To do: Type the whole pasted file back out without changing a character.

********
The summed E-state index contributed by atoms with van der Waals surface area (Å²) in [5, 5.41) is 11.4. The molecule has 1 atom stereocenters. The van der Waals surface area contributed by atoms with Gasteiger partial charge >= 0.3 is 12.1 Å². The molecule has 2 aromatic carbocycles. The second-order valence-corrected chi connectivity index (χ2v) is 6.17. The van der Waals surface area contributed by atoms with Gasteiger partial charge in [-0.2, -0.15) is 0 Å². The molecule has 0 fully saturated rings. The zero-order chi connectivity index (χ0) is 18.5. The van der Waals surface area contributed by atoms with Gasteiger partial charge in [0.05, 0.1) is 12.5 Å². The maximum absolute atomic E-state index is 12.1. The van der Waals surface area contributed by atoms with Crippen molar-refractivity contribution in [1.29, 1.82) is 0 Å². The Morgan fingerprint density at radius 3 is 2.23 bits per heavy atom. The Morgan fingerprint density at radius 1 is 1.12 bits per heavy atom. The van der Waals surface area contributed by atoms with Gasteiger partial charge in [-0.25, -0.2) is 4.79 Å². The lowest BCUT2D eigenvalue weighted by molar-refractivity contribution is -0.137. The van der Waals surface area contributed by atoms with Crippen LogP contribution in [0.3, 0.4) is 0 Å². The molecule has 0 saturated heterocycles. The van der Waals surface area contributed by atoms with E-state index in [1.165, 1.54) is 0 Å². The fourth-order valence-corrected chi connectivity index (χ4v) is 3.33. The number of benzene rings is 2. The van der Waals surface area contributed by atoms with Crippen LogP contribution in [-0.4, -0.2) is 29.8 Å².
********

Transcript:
The summed E-state index contributed by atoms with van der Waals surface area (Å²) in [5, 5.41) is 11.4. The molecule has 1 atom stereocenters. The van der Waals surface area contributed by atoms with Gasteiger partial charge >= 0.3 is 12.1 Å². The molecule has 2 aromatic carbocycles. The second-order valence-corrected chi connectivity index (χ2v) is 6.17. The van der Waals surface area contributed by atoms with Gasteiger partial charge in [-0.2, -0.15) is 0 Å². The molecule has 0 fully saturated rings. The zero-order chi connectivity index (χ0) is 18.5. The van der Waals surface area contributed by atoms with Gasteiger partial charge in [0.05, 0.1) is 12.5 Å². The maximum absolute atomic E-state index is 12.1. The van der Waals surface area contributed by atoms with Crippen molar-refractivity contribution in [1.29, 1.82) is 0 Å². The Morgan fingerprint density at radius 3 is 2.23 bits per heavy atom. The Morgan fingerprint density at radius 1 is 1.12 bits per heavy atom. The van der Waals surface area contributed by atoms with Gasteiger partial charge in [-0.25, -0.2) is 4.79 Å². The lowest BCUT2D eigenvalue weighted by molar-refractivity contribution is -0.137. The van der Waals surface area contributed by atoms with Crippen LogP contribution in [0.3, 0.4) is 0 Å². The molecule has 0 saturated heterocycles. The van der Waals surface area contributed by atoms with E-state index in [1.165, 1.54) is 0 Å². The fourth-order valence-corrected chi connectivity index (χ4v) is 3.33. The number of benzene rings is 2. The van der Waals surface area contributed by atoms with Crippen LogP contribution in [-0.4, -0.2) is 29.8 Å².